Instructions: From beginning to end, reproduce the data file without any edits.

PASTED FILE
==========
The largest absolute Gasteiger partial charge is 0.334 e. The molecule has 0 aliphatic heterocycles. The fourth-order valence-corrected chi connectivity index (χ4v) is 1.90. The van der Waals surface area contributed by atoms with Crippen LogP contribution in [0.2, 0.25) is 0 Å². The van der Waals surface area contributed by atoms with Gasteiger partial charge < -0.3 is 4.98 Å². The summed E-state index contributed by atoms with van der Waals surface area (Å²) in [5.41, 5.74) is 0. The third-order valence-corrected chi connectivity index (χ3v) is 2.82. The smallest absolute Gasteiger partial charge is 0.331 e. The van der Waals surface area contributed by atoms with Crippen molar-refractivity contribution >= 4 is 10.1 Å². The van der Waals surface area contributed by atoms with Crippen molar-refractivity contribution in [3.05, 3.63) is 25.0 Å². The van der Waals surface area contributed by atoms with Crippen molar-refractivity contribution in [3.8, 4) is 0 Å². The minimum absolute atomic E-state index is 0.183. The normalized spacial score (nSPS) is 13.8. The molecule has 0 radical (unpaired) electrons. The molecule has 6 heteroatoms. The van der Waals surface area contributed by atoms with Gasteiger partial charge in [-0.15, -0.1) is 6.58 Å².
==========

The largest absolute Gasteiger partial charge is 0.334 e. The molecule has 0 aliphatic heterocycles. The fourth-order valence-corrected chi connectivity index (χ4v) is 1.90. The van der Waals surface area contributed by atoms with Crippen LogP contribution in [0.2, 0.25) is 0 Å². The van der Waals surface area contributed by atoms with Gasteiger partial charge < -0.3 is 4.98 Å². The summed E-state index contributed by atoms with van der Waals surface area (Å²) in [5.41, 5.74) is 0. The third-order valence-corrected chi connectivity index (χ3v) is 2.82. The smallest absolute Gasteiger partial charge is 0.331 e. The van der Waals surface area contributed by atoms with Crippen molar-refractivity contribution >= 4 is 10.1 Å². The van der Waals surface area contributed by atoms with Crippen molar-refractivity contribution in [3.05, 3.63) is 25.0 Å². The van der Waals surface area contributed by atoms with Crippen molar-refractivity contribution in [3.8, 4) is 0 Å². The minimum absolute atomic E-state index is 0.183. The normalized spacial score (nSPS) is 13.8. The molecule has 0 radical (unpaired) electrons. The molecule has 6 heteroatoms. The van der Waals surface area contributed by atoms with Gasteiger partial charge in [-0.15, -0.1) is 6.58 Å².